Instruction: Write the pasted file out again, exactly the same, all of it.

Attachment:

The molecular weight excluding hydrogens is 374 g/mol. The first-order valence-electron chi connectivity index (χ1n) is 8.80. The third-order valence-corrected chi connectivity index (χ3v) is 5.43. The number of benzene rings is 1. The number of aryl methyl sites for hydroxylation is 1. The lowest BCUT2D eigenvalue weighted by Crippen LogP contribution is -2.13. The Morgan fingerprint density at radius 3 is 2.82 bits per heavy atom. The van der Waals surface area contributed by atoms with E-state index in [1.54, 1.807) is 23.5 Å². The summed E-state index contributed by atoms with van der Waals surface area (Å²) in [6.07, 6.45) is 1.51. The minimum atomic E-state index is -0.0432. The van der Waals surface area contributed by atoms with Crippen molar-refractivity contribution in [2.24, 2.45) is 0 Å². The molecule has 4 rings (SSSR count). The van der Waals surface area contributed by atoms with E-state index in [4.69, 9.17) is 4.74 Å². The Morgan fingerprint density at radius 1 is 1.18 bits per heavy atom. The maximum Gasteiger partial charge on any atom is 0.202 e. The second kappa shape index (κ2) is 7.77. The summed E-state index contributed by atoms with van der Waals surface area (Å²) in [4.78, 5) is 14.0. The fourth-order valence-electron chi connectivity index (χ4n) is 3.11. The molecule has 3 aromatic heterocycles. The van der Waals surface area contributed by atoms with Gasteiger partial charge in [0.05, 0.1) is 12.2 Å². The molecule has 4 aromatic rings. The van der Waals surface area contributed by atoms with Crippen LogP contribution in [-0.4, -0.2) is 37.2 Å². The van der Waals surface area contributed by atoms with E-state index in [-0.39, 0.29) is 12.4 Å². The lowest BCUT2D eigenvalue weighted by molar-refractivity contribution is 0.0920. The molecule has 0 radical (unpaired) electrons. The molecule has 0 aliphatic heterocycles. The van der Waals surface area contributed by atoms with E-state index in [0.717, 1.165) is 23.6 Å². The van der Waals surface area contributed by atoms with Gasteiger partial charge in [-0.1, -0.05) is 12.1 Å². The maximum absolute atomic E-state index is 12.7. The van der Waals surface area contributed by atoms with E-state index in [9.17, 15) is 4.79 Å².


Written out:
The molecular weight excluding hydrogens is 374 g/mol. The first-order valence-electron chi connectivity index (χ1n) is 8.80. The third-order valence-corrected chi connectivity index (χ3v) is 5.43. The number of benzene rings is 1. The number of aryl methyl sites for hydroxylation is 1. The lowest BCUT2D eigenvalue weighted by Crippen LogP contribution is -2.13. The Morgan fingerprint density at radius 3 is 2.82 bits per heavy atom. The van der Waals surface area contributed by atoms with E-state index in [1.54, 1.807) is 23.5 Å². The summed E-state index contributed by atoms with van der Waals surface area (Å²) in [6.07, 6.45) is 1.51. The minimum atomic E-state index is -0.0432. The van der Waals surface area contributed by atoms with Crippen molar-refractivity contribution in [2.24, 2.45) is 0 Å². The molecule has 4 rings (SSSR count). The van der Waals surface area contributed by atoms with E-state index in [4.69, 9.17) is 4.74 Å². The Morgan fingerprint density at radius 1 is 1.18 bits per heavy atom. The maximum Gasteiger partial charge on any atom is 0.202 e. The second kappa shape index (κ2) is 7.77. The summed E-state index contributed by atoms with van der Waals surface area (Å²) in [4.78, 5) is 14.0. The fourth-order valence-electron chi connectivity index (χ4n) is 3.11. The molecule has 3 aromatic heterocycles. The van der Waals surface area contributed by atoms with Gasteiger partial charge in [0.05, 0.1) is 12.2 Å². The molecule has 4 aromatic rings. The van der Waals surface area contributed by atoms with Crippen LogP contribution in [-0.4, -0.2) is 37.2 Å². The van der Waals surface area contributed by atoms with E-state index in [-0.39, 0.29) is 12.4 Å². The lowest BCUT2D eigenvalue weighted by molar-refractivity contribution is 0.0920. The molecule has 0 radical (unpaired) electrons. The molecule has 0 aliphatic heterocycles. The van der Waals surface area contributed by atoms with E-state index in [0.717, 1.165) is 23.6 Å². The van der Waals surface area contributed by atoms with Gasteiger partial charge in [-0.1, -0.05) is 12.1 Å². The maximum absolute atomic E-state index is 12.7. The van der Waals surface area contributed by atoms with E-state index in [9.17, 15) is 4.79 Å².